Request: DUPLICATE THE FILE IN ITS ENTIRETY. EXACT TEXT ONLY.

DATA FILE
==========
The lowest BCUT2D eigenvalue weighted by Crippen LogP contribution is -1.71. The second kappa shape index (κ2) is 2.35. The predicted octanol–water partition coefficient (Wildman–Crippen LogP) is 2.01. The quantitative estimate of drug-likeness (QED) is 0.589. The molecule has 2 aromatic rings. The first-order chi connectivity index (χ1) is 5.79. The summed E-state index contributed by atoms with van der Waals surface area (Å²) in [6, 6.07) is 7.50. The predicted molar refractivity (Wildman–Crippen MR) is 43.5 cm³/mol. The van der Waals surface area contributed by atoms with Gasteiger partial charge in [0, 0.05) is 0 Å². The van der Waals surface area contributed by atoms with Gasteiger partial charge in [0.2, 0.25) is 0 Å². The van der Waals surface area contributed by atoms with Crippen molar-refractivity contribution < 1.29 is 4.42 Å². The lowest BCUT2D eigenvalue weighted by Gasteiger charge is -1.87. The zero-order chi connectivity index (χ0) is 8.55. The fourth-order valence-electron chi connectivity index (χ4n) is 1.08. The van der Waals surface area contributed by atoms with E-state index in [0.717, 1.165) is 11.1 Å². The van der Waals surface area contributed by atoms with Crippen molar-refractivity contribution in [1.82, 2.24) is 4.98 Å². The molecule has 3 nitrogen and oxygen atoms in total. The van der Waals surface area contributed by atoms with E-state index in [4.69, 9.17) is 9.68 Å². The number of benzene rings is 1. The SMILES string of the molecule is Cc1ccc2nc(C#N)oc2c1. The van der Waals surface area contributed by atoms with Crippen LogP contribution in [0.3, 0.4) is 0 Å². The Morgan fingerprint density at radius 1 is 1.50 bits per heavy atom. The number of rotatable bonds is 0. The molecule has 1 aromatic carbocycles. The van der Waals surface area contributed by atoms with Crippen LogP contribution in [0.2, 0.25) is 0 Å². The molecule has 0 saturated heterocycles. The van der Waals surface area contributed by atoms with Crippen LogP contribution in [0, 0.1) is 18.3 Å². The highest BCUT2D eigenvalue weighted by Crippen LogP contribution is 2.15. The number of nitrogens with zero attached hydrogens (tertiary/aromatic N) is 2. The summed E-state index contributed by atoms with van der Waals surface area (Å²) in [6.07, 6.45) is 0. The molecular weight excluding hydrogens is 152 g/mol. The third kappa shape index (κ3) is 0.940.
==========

The lowest BCUT2D eigenvalue weighted by Crippen LogP contribution is -1.71. The second kappa shape index (κ2) is 2.35. The predicted octanol–water partition coefficient (Wildman–Crippen LogP) is 2.01. The quantitative estimate of drug-likeness (QED) is 0.589. The molecule has 2 aromatic rings. The first-order chi connectivity index (χ1) is 5.79. The summed E-state index contributed by atoms with van der Waals surface area (Å²) in [6, 6.07) is 7.50. The predicted molar refractivity (Wildman–Crippen MR) is 43.5 cm³/mol. The van der Waals surface area contributed by atoms with Gasteiger partial charge in [0, 0.05) is 0 Å². The van der Waals surface area contributed by atoms with Gasteiger partial charge in [0.2, 0.25) is 0 Å². The van der Waals surface area contributed by atoms with Crippen molar-refractivity contribution < 1.29 is 4.42 Å². The lowest BCUT2D eigenvalue weighted by Gasteiger charge is -1.87. The zero-order chi connectivity index (χ0) is 8.55. The fourth-order valence-electron chi connectivity index (χ4n) is 1.08. The van der Waals surface area contributed by atoms with E-state index in [0.717, 1.165) is 11.1 Å². The van der Waals surface area contributed by atoms with Crippen molar-refractivity contribution in [1.82, 2.24) is 4.98 Å². The molecule has 3 nitrogen and oxygen atoms in total. The van der Waals surface area contributed by atoms with E-state index in [4.69, 9.17) is 9.68 Å². The number of benzene rings is 1. The SMILES string of the molecule is Cc1ccc2nc(C#N)oc2c1. The van der Waals surface area contributed by atoms with Crippen LogP contribution in [0.3, 0.4) is 0 Å². The Morgan fingerprint density at radius 1 is 1.50 bits per heavy atom. The number of rotatable bonds is 0. The molecule has 1 aromatic carbocycles. The van der Waals surface area contributed by atoms with Crippen LogP contribution in [0.2, 0.25) is 0 Å². The molecule has 0 saturated heterocycles. The van der Waals surface area contributed by atoms with Crippen LogP contribution in [0, 0.1) is 18.3 Å². The highest BCUT2D eigenvalue weighted by Crippen LogP contribution is 2.15. The number of nitrogens with zero attached hydrogens (tertiary/aromatic N) is 2. The summed E-state index contributed by atoms with van der Waals surface area (Å²) in [6.07, 6.45) is 0. The molecular weight excluding hydrogens is 152 g/mol. The third kappa shape index (κ3) is 0.940.